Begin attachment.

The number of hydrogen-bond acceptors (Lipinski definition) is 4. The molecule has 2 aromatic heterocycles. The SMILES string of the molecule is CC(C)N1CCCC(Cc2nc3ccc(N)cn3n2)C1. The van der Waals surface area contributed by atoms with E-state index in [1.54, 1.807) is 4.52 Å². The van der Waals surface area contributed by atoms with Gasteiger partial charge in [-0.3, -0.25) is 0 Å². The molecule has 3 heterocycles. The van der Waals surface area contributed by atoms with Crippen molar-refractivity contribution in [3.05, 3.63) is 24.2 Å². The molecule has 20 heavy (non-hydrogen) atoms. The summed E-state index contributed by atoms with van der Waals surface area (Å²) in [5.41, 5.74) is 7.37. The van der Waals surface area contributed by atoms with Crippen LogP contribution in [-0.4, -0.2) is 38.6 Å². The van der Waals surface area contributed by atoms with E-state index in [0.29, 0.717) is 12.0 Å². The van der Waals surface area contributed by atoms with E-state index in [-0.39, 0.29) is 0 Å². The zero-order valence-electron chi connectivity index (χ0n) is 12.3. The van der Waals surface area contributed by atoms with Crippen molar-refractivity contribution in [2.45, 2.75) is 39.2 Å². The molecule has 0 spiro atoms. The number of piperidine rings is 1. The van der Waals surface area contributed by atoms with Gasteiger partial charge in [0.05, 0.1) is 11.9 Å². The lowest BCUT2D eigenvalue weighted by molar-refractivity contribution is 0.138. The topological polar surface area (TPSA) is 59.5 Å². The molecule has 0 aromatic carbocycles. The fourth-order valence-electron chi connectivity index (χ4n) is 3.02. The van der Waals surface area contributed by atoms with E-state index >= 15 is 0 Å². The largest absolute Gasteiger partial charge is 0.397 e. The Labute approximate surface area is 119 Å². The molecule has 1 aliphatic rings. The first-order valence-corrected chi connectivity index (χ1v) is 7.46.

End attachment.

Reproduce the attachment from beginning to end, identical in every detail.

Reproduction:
The number of hydrogen-bond acceptors (Lipinski definition) is 4. The molecule has 2 aromatic heterocycles. The SMILES string of the molecule is CC(C)N1CCCC(Cc2nc3ccc(N)cn3n2)C1. The van der Waals surface area contributed by atoms with E-state index in [1.54, 1.807) is 4.52 Å². The van der Waals surface area contributed by atoms with Gasteiger partial charge in [-0.3, -0.25) is 0 Å². The molecule has 3 heterocycles. The van der Waals surface area contributed by atoms with Crippen molar-refractivity contribution in [3.05, 3.63) is 24.2 Å². The molecule has 20 heavy (non-hydrogen) atoms. The summed E-state index contributed by atoms with van der Waals surface area (Å²) in [5.41, 5.74) is 7.37. The van der Waals surface area contributed by atoms with Crippen LogP contribution in [-0.4, -0.2) is 38.6 Å². The van der Waals surface area contributed by atoms with E-state index in [0.29, 0.717) is 12.0 Å². The van der Waals surface area contributed by atoms with E-state index in [-0.39, 0.29) is 0 Å². The zero-order valence-electron chi connectivity index (χ0n) is 12.3. The van der Waals surface area contributed by atoms with Crippen molar-refractivity contribution in [2.45, 2.75) is 39.2 Å². The molecule has 0 spiro atoms. The number of piperidine rings is 1. The van der Waals surface area contributed by atoms with Gasteiger partial charge in [0.05, 0.1) is 11.9 Å². The lowest BCUT2D eigenvalue weighted by molar-refractivity contribution is 0.138. The topological polar surface area (TPSA) is 59.5 Å². The molecule has 0 aromatic carbocycles. The fourth-order valence-electron chi connectivity index (χ4n) is 3.02. The van der Waals surface area contributed by atoms with E-state index >= 15 is 0 Å². The largest absolute Gasteiger partial charge is 0.397 e. The Labute approximate surface area is 119 Å². The molecule has 1 aliphatic rings. The first-order valence-corrected chi connectivity index (χ1v) is 7.46.